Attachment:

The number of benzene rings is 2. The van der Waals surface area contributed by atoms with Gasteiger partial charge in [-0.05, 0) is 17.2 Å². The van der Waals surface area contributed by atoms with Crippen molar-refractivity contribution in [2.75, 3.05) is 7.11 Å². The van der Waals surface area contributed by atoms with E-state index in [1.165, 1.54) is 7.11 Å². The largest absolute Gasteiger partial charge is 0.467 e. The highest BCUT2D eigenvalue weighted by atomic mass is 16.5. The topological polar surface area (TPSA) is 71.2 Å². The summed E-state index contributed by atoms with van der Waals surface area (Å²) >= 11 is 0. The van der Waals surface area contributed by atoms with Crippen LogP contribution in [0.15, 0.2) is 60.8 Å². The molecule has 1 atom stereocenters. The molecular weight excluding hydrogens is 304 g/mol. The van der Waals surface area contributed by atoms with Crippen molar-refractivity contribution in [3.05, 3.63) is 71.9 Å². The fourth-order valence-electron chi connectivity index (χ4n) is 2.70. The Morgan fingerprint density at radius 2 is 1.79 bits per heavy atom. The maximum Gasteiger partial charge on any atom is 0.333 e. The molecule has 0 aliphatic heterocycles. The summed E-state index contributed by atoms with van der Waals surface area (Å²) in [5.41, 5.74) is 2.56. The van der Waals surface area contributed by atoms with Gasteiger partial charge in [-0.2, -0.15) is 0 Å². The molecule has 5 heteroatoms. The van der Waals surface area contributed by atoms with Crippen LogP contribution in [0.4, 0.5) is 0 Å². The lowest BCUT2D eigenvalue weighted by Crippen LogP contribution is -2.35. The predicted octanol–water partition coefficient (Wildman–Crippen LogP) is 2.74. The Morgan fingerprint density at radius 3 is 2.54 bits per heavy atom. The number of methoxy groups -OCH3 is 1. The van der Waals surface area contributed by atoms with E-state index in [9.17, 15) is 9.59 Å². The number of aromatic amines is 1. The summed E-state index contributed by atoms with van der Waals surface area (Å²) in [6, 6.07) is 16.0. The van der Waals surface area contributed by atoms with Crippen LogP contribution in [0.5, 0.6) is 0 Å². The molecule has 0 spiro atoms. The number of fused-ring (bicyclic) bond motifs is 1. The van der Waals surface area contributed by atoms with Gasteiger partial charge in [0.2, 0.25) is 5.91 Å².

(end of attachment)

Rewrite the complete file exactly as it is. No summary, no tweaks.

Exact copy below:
The number of benzene rings is 2. The van der Waals surface area contributed by atoms with Gasteiger partial charge in [-0.05, 0) is 17.2 Å². The van der Waals surface area contributed by atoms with Crippen molar-refractivity contribution in [2.75, 3.05) is 7.11 Å². The van der Waals surface area contributed by atoms with E-state index in [1.165, 1.54) is 7.11 Å². The largest absolute Gasteiger partial charge is 0.467 e. The highest BCUT2D eigenvalue weighted by atomic mass is 16.5. The topological polar surface area (TPSA) is 71.2 Å². The summed E-state index contributed by atoms with van der Waals surface area (Å²) >= 11 is 0. The van der Waals surface area contributed by atoms with Crippen LogP contribution in [0.15, 0.2) is 60.8 Å². The molecule has 1 atom stereocenters. The molecular weight excluding hydrogens is 304 g/mol. The van der Waals surface area contributed by atoms with Crippen molar-refractivity contribution in [3.05, 3.63) is 71.9 Å². The fourth-order valence-electron chi connectivity index (χ4n) is 2.70. The Morgan fingerprint density at radius 2 is 1.79 bits per heavy atom. The maximum Gasteiger partial charge on any atom is 0.333 e. The molecule has 0 aliphatic heterocycles. The summed E-state index contributed by atoms with van der Waals surface area (Å²) in [5.41, 5.74) is 2.56. The van der Waals surface area contributed by atoms with Gasteiger partial charge in [-0.2, -0.15) is 0 Å². The molecule has 5 heteroatoms. The van der Waals surface area contributed by atoms with Crippen LogP contribution in [0.4, 0.5) is 0 Å². The lowest BCUT2D eigenvalue weighted by Crippen LogP contribution is -2.35. The predicted octanol–water partition coefficient (Wildman–Crippen LogP) is 2.74. The Morgan fingerprint density at radius 3 is 2.54 bits per heavy atom. The number of methoxy groups -OCH3 is 1. The van der Waals surface area contributed by atoms with E-state index in [9.17, 15) is 9.59 Å². The number of aromatic amines is 1. The summed E-state index contributed by atoms with van der Waals surface area (Å²) in [6, 6.07) is 16.0. The van der Waals surface area contributed by atoms with Crippen LogP contribution in [0.5, 0.6) is 0 Å². The molecule has 0 spiro atoms. The number of fused-ring (bicyclic) bond motifs is 1. The van der Waals surface area contributed by atoms with Gasteiger partial charge in [0.2, 0.25) is 5.91 Å².